Schwarz, Jeffrey, editor. “OUT SPOKEN: A VITO RUSSO READER”, White Crane Books, 2012.
The Companion to the Film, “Vito”
Now that the new Jeffrey Schwarz documentary is being shown on HBO, we have the two volume set, “Outspoken”, edited by Schwarz that are readers that accompany the film. Vito Russo is one of our great gay heroes and it is time that we look at Nestor Almendos, his life and his contributions to our rights. I am sure that were he alive today, he would be very proud of the strides that have been made.
Volume I or Reel One as it is named contains Vito’s essays on show people and the list of those here is amazing—Bette Midler, Ronee Blakely, Lily Tomlin (Vito’s dear friend), Valerie Harper, Martin Sheen, Debbie Reynolds, Tennessee Williams, Peter Allen, Pat Bond, Kaye Ballard, Allan Carr, Nestor Almendros, Paul Verhoeven, Kenneth Anger, Pedro Almodovar, Whoopi Goldberg and Ian McKellan.
There are two more sections, one entitled “The Lavender Lens and the other “Russo on Film” and these are his writings which include movie reviews and his opinions on such issues as the future of gay film, “Malice at the Movies”, Hollywood and New York, the lies that films have told us and so on. There is not a boring essay here.
Reel Two is divided into five sections which are lead off with a foreword by Arnie Kantrowitz, “Remembering Vito Russo: An Appreciation”. “Politics and Power” consists of eight political writings which show us that Russo had strong opinions and were not afraid to voice them. “Out Takes” is a series of articles about the movies and gay life and there are articles on “Cruising”, the film, “Making Love”, gay documentaries, Rock Hudson, Joe Orton, gay television as well as other important topics. “I’ll Take Manhattan”, section three is more or less self-explanatory and contains essays about New York City. “The Final Reel” is made up of four powerful essays about AIDS: “Profile on an Epidemic”, “Michael Callan: Singing from a Purple Heat”, “Coming Out as a Person with AIDS to One’s Family” and “Why We Fight”. Finally, “Post Scripts” is a look at Vito by three people who knew him well—Larry Kramer, Anne Russo (his mother) and Assotto Saint. This is the only section in which we hear about Russo from others; all of the other writings are by the man himself (aside from the introductions and forewords).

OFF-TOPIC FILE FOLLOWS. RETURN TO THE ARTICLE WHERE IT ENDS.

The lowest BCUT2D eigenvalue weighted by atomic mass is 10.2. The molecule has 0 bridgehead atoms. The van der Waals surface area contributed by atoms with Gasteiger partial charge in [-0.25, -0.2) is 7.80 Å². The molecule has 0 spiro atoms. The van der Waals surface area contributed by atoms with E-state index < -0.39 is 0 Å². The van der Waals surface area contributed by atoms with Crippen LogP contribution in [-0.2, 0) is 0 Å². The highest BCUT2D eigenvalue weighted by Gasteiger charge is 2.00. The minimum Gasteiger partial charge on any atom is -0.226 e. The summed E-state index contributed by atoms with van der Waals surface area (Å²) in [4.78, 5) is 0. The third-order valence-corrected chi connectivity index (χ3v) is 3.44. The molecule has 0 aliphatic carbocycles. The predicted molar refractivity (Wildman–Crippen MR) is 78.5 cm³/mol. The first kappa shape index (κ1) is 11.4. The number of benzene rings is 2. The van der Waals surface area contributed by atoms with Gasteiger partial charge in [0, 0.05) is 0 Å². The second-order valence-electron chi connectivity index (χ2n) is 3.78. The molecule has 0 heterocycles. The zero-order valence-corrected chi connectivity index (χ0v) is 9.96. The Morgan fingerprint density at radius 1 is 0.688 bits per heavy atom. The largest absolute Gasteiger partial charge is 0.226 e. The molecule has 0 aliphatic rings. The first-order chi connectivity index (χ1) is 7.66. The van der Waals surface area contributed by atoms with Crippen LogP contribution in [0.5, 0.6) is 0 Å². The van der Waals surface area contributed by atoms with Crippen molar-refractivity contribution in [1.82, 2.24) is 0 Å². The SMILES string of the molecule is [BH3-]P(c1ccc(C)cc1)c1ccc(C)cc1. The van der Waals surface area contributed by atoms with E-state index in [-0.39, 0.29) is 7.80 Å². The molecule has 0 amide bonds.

The book is quite obviously a labor of love and Jeffrey Schwarz makes sure that we know Vito Russo and he has chosen the selections here that allow us to do just that. The books are that much important since Russo’s “The Celluloid Closet” is out of print and the remaining copies are very expensive. I only hope that this new interest in Russo will bring the book back into publication. I quote from the blurb on the covers because it says it all so well.
“From the rough-and-tumble beginnings of the gay and lesbian movement in New York City in the late-1960s, A Vito Russo Reader travels through the excitement and discovery, turmoil and tragedy that engrossed the next two decades — until Vito’s death from AIDS in 1990.
“These books, like the film, bear witness to the makings of a remarkable man”.